Cape Town - The year 2012 has been an interesting year in South African politics:
Malema’s membership was suspended with immediate effect by the party’s national disciplinary committee (NDC). This followed Malema’s verbal attack on President Jacob Zuma, a few days earlier, when he called him a dictator and said he was suppressing the league. Malema appealed the decision without success. Two weeks later, his appeal process resulted in his expulsion from the ANC, with immediate effect.
The portrait, by local artist Brett Murray, showed Zuma standing with his genitals exposed. The publication of the image in the City Press provoked an outcry from the ruling party and also fuelled heated debates on social networks. Zuma took the paper and the gallery to court.
DA leader Helen Zille made headlines when she demanded that the government disclose the costs involved and the funder of the renovations, or face court action. She later followed with an “inspection” of Nkandla, with six other senior party members. They were forced to abort their mission a kilometre before they reached their destination, after angry Zuma supporters, many of them armed with traditional weapons, blocked the road.
The ANCYL also launched its Economic Freedom march and threatened to make the city ungovernable. Premier Helen Zille slammed this as unconstitutional and criminal intimidation and called for the league to apologise. They refused. Zille and Mayor Patricia de Lille later lodged a complaint with the police about the league’s threats.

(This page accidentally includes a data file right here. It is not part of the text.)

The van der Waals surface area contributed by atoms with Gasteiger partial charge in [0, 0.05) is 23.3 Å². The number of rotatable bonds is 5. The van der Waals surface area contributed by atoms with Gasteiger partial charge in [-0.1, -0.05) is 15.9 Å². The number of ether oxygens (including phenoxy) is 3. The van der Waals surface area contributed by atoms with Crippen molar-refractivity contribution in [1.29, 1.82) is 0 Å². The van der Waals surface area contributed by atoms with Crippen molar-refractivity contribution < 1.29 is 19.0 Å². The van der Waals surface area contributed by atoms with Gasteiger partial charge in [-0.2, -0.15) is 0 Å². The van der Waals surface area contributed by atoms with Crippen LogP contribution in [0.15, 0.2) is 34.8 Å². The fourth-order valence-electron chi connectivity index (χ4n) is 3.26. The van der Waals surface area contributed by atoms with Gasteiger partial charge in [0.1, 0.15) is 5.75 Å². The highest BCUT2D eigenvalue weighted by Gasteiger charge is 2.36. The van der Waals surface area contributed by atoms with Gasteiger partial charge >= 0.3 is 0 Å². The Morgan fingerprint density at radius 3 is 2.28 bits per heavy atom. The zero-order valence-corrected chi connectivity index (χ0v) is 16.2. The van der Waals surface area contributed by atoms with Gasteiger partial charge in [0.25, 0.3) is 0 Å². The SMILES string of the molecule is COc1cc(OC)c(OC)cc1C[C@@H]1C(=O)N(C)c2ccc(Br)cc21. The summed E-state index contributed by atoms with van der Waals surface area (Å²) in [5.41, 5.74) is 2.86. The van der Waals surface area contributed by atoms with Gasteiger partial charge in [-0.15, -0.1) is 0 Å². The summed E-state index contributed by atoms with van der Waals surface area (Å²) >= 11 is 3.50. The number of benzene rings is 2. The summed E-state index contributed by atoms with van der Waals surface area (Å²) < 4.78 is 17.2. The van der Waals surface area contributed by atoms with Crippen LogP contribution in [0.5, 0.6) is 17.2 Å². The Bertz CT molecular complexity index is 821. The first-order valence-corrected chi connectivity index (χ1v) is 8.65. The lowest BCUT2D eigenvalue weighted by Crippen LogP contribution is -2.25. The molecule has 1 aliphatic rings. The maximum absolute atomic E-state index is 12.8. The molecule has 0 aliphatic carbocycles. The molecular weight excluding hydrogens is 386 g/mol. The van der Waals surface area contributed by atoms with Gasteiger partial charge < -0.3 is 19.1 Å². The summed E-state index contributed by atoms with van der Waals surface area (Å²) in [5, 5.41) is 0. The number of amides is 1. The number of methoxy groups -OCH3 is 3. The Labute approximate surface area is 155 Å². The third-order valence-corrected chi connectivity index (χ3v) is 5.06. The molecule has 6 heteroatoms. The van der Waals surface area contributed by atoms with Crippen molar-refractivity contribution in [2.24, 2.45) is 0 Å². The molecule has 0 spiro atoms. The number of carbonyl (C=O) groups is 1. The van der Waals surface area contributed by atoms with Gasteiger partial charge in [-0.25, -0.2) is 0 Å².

Gwede Mantashe was voted in as secretary-general, Jessie Duarte as deputy secretary-general, Baleka Mbete as national chairperson and Zweli Mkhize as treasurer-general.
Fikile Mbalula, Tokyo Sexwale, Mathews Phosa, Thandi Modise and Paul Mashatile were all punished for challenging the leadership status quo, and failed to attract enough votes to make the cut for the key decision-making body.
President Jacob Zuma pledged that the ANC would take “urgent and practical” steps to restore its “core values, stamp out factionalism and promote political discipline”.
Re-elected unopposed, Zille will lead the party into the 2014 elections with a secondary leadership tier peppered with those close to her. They include Wilmot James, who was re-elected federal chairman and, among his deputies, national spokesman Mmusi Maimane.
Doubtless Zille will lead the 2014 election campaign aggressively and with seemingly boundless energy. Even if the elections do not bring the DA its touted takeover of Gauteng and the Northern Cape, they will produce polling success, say analysts.